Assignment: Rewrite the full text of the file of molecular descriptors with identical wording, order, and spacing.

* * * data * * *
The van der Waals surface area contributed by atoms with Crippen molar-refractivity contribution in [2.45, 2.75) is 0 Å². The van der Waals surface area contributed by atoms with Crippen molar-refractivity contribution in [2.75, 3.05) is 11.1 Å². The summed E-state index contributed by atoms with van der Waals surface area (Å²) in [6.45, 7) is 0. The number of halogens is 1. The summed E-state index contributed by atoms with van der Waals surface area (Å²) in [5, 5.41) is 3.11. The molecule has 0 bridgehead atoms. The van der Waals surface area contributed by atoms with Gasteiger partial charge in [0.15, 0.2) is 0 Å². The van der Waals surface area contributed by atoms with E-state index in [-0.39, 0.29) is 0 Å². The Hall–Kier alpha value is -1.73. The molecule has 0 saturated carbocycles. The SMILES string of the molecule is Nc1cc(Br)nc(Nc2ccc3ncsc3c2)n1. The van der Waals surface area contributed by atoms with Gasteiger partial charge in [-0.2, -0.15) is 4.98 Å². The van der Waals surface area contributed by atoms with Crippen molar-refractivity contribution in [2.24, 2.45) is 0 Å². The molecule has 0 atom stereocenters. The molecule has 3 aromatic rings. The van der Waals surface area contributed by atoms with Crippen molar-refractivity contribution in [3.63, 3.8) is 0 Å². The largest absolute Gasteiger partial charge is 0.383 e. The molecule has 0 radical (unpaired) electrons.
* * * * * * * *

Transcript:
The van der Waals surface area contributed by atoms with Crippen molar-refractivity contribution in [2.45, 2.75) is 0 Å². The van der Waals surface area contributed by atoms with Crippen molar-refractivity contribution in [2.75, 3.05) is 11.1 Å². The summed E-state index contributed by atoms with van der Waals surface area (Å²) in [6.45, 7) is 0. The number of halogens is 1. The summed E-state index contributed by atoms with van der Waals surface area (Å²) in [5, 5.41) is 3.11. The molecule has 0 bridgehead atoms. The van der Waals surface area contributed by atoms with Gasteiger partial charge in [0.15, 0.2) is 0 Å². The van der Waals surface area contributed by atoms with E-state index in [-0.39, 0.29) is 0 Å². The Hall–Kier alpha value is -1.73. The molecule has 0 saturated carbocycles. The SMILES string of the molecule is Nc1cc(Br)nc(Nc2ccc3ncsc3c2)n1. The van der Waals surface area contributed by atoms with Gasteiger partial charge in [-0.2, -0.15) is 4.98 Å². The van der Waals surface area contributed by atoms with Crippen molar-refractivity contribution in [2.24, 2.45) is 0 Å². The molecule has 0 atom stereocenters. The molecule has 3 aromatic rings. The van der Waals surface area contributed by atoms with Crippen molar-refractivity contribution in [3.63, 3.8) is 0 Å². The largest absolute Gasteiger partial charge is 0.383 e. The molecule has 0 radical (unpaired) electrons.